The Delta Plan. California Water Development. Shasta Dam. Oroville Dam. CVP. Mokelumne River Aqueduct. California Aqueduct. SWP. Hetch Hetchy Reservoir. Pardee Reservoir. Hetch Hetchy System . San Francisco Public Utilities Commission Hetch Hetchy System 1913 - Raker Act.
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California Water Development Shasta Dam Oroville Dam CVP Mokelumne River Aqueduct California Aqueduct SWP HetchHetchy Reservoir Pardee Reservoir HetchHetchy System San Francisco Public Utilities Commission Hetch Hetchy System 1913 - Raker Act Groundwater, LocalResources & Conservation East Bay Municipal Utility District Mokelumne River Aqueduct 1929 US Bureau of Reclamation Central Valley Project 1940 - 1st water delivered (Contra Costa Canal) CA Department of Water Resources State Water Project 1960 - Burns Porter Act 1973 - 1st water to So.Cal.
The Importance of the Delta California’s “Water Hub”, transfers North to South, Bay Area 27 million Californians depend on the Delta for part of their drinking water Over 3 million acres of agricultural land irrigated by Delta water West coast’s largest estuary The Delta is a unique place to live, work, and recreate
The Delta at a Crossroads • Unreliable Delta exports • Native fish populations crashing • Systemic problems: ecosystem degradation, flood • risk, water quality problems • The stakes are high: tremendous risk to California’s • economy, environment, agriculture industry and Delta • residents • Decades of conflict have yielded little progress
2009 Delta Reform Act – A Legislative Milestone • Bipartisan support for a new Delta Council and the development of a legally-enforceable Delta Plan • ACWA’s support played critical role • Landmark changes to California water management: • Establishment of the coequal goals – putting the protection of the ecosystem on equal footing with water supplies • Requirement for “reduced reliance on the Delta for future water supplies” • A seven member independent council with actual authority to achieve the coequal goals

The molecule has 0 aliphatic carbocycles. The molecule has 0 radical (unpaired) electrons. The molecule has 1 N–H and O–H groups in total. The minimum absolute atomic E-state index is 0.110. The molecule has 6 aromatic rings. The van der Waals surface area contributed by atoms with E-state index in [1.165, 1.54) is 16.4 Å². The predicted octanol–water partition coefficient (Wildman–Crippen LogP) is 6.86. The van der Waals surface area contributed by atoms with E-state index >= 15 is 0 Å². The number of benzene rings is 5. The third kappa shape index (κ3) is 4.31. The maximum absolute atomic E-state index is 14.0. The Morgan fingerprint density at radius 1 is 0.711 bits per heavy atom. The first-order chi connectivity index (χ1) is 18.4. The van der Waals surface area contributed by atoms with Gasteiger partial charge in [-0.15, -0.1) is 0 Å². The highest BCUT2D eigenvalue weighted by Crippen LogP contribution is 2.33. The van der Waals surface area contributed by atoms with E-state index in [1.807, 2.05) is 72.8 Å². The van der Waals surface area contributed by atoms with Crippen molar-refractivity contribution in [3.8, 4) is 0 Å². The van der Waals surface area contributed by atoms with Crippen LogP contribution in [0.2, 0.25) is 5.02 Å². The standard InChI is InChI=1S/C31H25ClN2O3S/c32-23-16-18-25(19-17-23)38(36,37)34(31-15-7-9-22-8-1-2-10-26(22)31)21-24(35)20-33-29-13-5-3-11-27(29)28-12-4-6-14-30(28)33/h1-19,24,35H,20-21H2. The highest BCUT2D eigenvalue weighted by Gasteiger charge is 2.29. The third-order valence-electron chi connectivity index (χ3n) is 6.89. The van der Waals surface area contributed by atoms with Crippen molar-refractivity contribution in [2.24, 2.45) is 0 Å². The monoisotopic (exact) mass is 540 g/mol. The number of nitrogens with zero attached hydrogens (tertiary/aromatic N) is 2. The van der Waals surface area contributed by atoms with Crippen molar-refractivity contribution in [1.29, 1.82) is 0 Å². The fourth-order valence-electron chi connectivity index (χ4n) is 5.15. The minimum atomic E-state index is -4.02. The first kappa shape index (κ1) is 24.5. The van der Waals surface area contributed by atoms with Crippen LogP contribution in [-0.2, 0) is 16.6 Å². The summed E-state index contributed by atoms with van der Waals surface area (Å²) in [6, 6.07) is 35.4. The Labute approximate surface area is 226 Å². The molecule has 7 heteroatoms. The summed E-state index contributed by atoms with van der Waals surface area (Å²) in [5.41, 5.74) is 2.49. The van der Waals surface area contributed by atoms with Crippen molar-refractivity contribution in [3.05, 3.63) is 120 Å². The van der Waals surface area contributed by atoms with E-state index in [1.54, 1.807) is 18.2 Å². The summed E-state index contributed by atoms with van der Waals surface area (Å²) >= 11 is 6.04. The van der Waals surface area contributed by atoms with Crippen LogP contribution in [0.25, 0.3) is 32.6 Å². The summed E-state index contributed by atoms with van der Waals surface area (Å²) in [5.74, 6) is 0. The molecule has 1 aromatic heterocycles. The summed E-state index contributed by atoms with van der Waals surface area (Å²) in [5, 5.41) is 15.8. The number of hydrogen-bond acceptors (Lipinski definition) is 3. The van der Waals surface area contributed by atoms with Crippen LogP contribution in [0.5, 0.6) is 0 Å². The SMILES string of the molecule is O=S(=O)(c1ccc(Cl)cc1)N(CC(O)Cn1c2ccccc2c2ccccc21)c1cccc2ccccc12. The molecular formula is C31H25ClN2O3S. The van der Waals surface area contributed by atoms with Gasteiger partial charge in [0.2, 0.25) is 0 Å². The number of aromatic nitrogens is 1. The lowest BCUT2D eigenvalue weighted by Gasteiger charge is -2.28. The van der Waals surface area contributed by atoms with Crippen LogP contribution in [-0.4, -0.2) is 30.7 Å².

A New Legislative Mandate for the Water Management State policy for the Delta: “Coequal goals means the two goals of providing a more reliable water supply for California and protecting, restoring and enhancing the Delta ecosystem. The coequal goals must be achieved in a manner that protects and enhances the unique cultural, recreational, natural resource and agricultural values of the Delta as an evolving place.” State Water Code §85054
Delta Stewardship Council created to: • Develop a “legally enforceable plan”, not a report • Perform a synthesizing and coordinating role among various agencies – not a super-regulatory agency • Ensure best available science informs all processes and projects • Serve as an independent decision-making body to mediate the state’s interests, not California’s water wars
What is the Delta Plan? • The Delta Plan is: • Foundational: Lays the groundwork for near-term actions and focuses on the avoidance of further harm or increased risk to the Delta. • Adaptable: Builds on other plans and new information as it becomes available – and portions of the Plan that do not meet stated goals over time will be refined or revised.